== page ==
Here is the Illusion 27 Tooth Motor Sprocket Kit with new sprocket and custom length primary chain.
Here is the Illusion 27 Tooth Motor Sprocket Kit with new sprocket and custom length
Some of our riding buddies complain that their five-speed transmissions require high-motor rpms to maintain highway speeds more than 65 mph. They also complain that these high rpm's create excessive, uncomfortable vibration and kills their fuel mileage. They want to know how to reduce engine rpm at cruising speed. Since drive ratios govern the relationship between engine speed and bike speed, one popular cure is to add another gear by installing a six-speed transmission. However, that is an expensive and extensive conversion. Another option is to use a larger transmission pulley or a smaller rear wheel pulley. But these require changing the drivebelt, another nasty job.
To provide a less expensive and easier-to-install solution, Illusion Motorsports offers its 27 Tooth Motor Sprocket Kits. Illusion has three kits: for '90-06 Softail and Dyna (except '06 Dyna), for '94-06 FXR and FLT, FLH, and for '93 down using a 26-tooth motor sprocket (it's best to contact Illusion for proper fitment). Each kit contains a 27-tooth (i.e. larger-than-stock 25-tooth) motor/compensating sprocket and a new custom-length primary chain (MSRP $122.09). Changing the compensating sprocket and primary chain only takes a couple hours.
The best insurance against a leaky primary are new gaskets. We picked up a full set: a primary cover gasket, an inspection cover gasket, two inspection cover bolt gaskets, and a clutch cover gasket.
The best insurance against a leaky primary are new gaskets. We picked up a full set:
The compensating sprocket is the front sprocket in the primary drive. Installing this larger compensating sprocket will change the primary and final drive ratios and result in higher speed at a given rpm, or conversely, lowers rpm at a given speed. Illusion claims its kit will increase highway speed by about 8 percent . That amounts to about a 5-mph increase in speed or a drop of about 200 rpm for a given cruising speed. To learn more about primary, secondary, and final drive ratios, check out "Drivetrain Basics" in the tech section of hotbikeweb.com.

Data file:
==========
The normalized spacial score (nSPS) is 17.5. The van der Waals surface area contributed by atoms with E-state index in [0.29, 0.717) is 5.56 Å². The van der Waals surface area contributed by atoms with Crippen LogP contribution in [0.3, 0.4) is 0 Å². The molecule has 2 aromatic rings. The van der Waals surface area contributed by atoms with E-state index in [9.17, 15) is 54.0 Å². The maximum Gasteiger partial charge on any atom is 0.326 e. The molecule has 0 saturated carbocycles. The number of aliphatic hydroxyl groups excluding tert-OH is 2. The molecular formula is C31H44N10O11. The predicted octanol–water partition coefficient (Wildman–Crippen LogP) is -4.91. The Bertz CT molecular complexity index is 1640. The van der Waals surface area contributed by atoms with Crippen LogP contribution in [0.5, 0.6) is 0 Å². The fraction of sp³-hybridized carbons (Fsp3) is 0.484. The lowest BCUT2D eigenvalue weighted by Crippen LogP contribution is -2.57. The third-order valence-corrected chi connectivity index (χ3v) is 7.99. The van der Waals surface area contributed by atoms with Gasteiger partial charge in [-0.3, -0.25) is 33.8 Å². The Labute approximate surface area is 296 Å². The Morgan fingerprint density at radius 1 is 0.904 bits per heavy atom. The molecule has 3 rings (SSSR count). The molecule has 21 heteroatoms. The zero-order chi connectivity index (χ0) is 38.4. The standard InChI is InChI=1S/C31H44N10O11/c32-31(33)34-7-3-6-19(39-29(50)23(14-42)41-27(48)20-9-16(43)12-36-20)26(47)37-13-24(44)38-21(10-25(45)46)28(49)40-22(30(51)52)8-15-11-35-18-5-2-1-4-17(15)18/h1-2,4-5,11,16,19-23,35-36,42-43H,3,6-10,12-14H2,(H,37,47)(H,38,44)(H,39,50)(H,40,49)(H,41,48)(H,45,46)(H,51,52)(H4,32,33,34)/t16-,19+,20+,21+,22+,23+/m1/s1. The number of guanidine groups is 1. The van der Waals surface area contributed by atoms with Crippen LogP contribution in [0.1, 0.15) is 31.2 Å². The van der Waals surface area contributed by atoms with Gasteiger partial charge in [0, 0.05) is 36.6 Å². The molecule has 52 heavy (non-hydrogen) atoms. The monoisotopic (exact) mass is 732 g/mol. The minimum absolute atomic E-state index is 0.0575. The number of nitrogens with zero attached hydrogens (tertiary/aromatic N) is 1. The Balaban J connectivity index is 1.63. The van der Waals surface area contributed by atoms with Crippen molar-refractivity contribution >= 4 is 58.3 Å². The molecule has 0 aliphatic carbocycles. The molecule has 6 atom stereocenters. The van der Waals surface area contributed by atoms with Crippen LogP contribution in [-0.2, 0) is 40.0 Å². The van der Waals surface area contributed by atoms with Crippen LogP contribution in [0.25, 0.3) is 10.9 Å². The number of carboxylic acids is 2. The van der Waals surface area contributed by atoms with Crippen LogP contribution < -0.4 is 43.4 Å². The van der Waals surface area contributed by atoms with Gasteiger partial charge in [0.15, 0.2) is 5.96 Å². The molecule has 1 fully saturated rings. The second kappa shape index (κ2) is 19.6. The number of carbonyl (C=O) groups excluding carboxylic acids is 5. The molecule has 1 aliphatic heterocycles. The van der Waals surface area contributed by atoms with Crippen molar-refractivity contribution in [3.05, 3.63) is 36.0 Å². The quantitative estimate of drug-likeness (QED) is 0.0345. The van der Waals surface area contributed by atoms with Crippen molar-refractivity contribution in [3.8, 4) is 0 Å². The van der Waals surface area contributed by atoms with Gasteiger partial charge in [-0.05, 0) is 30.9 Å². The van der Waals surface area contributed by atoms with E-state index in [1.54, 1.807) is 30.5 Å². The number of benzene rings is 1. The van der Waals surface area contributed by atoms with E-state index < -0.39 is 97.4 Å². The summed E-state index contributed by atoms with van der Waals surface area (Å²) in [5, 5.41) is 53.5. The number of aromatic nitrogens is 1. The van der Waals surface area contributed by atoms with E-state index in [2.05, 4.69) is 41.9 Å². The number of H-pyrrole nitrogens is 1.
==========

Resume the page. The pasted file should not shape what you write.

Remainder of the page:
Illusion sent us its Softail kit because our friend, Steven, wanted to smooth out the highway cruising on his '05 Softail Heritage Classic. We hustled over to his garage where he did the complete install in less than two hours. Prior to that, Steven made a data run and noted his rpm's at 50, 60, and 70 mph. After the install, he made the same data run.
Here are the results:
This data to confirms Illusion's 8 percent claim.
All drive ratio changes are trade-offs and the downside here is a slight reduction in low-end torque. However, Steven reported no noticeable loss on his testrides.
To begin, Steven put his bike on the lift and disconnected the negative battery cable, then
drained the primary, then removed the primary cover.
To begin, Steven put his bike on the lift and disconnected the negative battery cable
Steve loosened the top center nut from the chain tensioner, then pulled the tensioner shoe outward and slid it to the bottom of the primary case.
Steve loosened the top center nut from the chain tensioner, then pulled the tensioner
He removed the clutch jam nut on the clutch, then removed the retaining ring and release plate.
He removed the clutch jam nut on the clutch, then removed the retaining ring and rele
To keep the clutch hub from rotating, Steven wedged a large screwdriver and shop towel into the upper strand of the primary chain (or visit georges-garage.com for a host of tools). The clutch hub mainshaft nut has left-handed threads, so Steven used a 1 3/16-inch socket and large socket handle to turn the nut clockwise to remove.
To keep the clutch hub from rotating, Steven wedged a large screwdriver and shop towe
Wedging the screwdriver and shop towel into the upper strand of the compensating sprocket, he used a 1 1/2-inch socket to remove the compensating sprocket nut.
Wedging the screwdriver and shop towel into the upper strand of the compensating spro
He then removed the nut, cover, and sliding cam as a single assembly from the drive shaft.
He then removed the nut, cover, and sliding cam as a single assembly from the drive s